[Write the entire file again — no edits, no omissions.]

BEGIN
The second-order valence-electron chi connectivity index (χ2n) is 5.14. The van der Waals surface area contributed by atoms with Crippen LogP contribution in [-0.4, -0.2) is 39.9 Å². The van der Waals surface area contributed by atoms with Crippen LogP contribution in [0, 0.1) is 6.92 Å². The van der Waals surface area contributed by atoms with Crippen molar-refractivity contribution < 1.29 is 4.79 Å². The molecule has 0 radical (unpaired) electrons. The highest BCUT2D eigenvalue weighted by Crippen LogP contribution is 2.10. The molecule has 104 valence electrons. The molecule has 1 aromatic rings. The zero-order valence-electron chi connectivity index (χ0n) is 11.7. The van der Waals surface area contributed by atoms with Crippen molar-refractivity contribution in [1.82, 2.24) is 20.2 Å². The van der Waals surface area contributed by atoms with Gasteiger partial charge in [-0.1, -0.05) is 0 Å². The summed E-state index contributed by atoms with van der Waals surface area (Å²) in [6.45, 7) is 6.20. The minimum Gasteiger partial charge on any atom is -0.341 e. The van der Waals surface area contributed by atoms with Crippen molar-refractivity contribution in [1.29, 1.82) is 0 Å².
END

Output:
The second-order valence-electron chi connectivity index (χ2n) is 5.14. The van der Waals surface area contributed by atoms with Crippen LogP contribution in [-0.4, -0.2) is 39.9 Å². The van der Waals surface area contributed by atoms with Crippen LogP contribution in [0, 0.1) is 6.92 Å². The van der Waals surface area contributed by atoms with Crippen molar-refractivity contribution < 1.29 is 4.79 Å². The molecule has 0 radical (unpaired) electrons. The highest BCUT2D eigenvalue weighted by Crippen LogP contribution is 2.10. The molecule has 104 valence electrons. The molecule has 1 aromatic rings. The zero-order valence-electron chi connectivity index (χ0n) is 11.7. The van der Waals surface area contributed by atoms with Crippen molar-refractivity contribution in [1.82, 2.24) is 20.2 Å². The van der Waals surface area contributed by atoms with Gasteiger partial charge in [-0.1, -0.05) is 0 Å². The summed E-state index contributed by atoms with van der Waals surface area (Å²) in [6.45, 7) is 6.20. The minimum Gasteiger partial charge on any atom is -0.341 e. The van der Waals surface area contributed by atoms with Crippen molar-refractivity contribution in [1.29, 1.82) is 0 Å².